U.S. District Judge Harold Greene said yesterday the government's antitrust case against American Telephone & Telegraph Co. has been "respectable" and refused to hear AT&T arguments now that the case be dismissed.

Greene's comments came as the government neared the close of its four-month-long presentation of evidence in the landmark antitrust suit in which the Justice Department is seeking a breakup of AT&T.

"Whatever the substantive merits of the motions, and the case generally, will ultimately turn out to be, I don't believe the government's evidence justifies such cavalier treatment," Greene said. "The government has presented a respectable case that the defendants have violated the antitrust laws."

Green also rejected AT&T arguments that he should make a speedy decision on continuing the case, since some members of the Reagan administration have recommended that it be dropped. "I haven't heard from the government that they are concerned," Green said. "In any event, I don't propose to act on the basis of press reports or someone's concern unrelated to this lawsuit.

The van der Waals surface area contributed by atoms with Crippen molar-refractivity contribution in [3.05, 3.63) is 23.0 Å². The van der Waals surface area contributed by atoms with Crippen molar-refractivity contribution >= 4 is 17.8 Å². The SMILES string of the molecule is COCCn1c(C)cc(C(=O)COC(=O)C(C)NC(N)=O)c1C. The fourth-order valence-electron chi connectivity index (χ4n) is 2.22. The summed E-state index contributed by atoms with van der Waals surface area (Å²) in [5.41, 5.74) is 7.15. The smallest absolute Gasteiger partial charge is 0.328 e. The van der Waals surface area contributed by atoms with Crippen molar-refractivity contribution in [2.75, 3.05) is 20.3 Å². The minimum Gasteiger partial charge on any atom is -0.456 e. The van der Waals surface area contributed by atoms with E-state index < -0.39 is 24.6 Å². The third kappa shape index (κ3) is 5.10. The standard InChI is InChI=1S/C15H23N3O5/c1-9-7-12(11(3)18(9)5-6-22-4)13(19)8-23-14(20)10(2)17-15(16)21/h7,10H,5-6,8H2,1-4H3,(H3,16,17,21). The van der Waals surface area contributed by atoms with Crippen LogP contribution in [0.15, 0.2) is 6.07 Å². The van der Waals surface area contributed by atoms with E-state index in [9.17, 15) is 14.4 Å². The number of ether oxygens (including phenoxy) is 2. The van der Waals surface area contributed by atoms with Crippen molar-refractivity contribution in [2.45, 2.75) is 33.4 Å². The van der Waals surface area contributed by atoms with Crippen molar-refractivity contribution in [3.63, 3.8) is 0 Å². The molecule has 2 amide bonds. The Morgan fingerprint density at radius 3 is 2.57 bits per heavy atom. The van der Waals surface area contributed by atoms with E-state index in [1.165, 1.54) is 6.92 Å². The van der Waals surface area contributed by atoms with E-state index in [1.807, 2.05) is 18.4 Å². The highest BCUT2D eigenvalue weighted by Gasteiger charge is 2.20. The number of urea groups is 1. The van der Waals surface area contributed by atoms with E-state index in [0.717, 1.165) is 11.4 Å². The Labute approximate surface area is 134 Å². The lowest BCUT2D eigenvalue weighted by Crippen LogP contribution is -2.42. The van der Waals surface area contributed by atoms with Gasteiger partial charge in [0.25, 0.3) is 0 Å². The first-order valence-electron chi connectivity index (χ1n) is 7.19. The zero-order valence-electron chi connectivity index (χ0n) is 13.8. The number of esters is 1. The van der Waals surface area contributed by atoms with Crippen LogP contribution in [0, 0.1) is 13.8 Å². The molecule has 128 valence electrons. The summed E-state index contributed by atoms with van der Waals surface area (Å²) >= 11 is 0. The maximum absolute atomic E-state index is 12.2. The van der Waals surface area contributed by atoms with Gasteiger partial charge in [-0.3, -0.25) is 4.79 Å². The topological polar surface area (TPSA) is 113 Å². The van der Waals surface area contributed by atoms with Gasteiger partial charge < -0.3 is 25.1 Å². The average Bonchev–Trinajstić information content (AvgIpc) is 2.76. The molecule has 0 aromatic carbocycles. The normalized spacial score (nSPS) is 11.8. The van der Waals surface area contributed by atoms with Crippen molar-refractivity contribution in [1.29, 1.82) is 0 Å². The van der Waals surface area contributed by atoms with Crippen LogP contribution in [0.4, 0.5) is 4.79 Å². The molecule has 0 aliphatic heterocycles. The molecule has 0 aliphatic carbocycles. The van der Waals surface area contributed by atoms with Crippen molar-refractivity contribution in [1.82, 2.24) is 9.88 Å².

"The court has an obligation to deal with this lawsuit under existing antitrust laws, and it will do so irrespective of speculation or consideration outside the judicial arena," Greene said.

AT&T lawyers have said they plan to seek dismissal of the suit or a narrowing of the issues in the case when the government closes its presentation, which is expected next week. Greene said such motions should be filed by July 10 and the government should respond by Aug. 7. Greene said he would hear oral arguments on those motions "almost immediately thereafter."

"After seven years of pretrial and four months of trial, there is no basis or need to decide these questions without normal briefing and arguments," Greene said.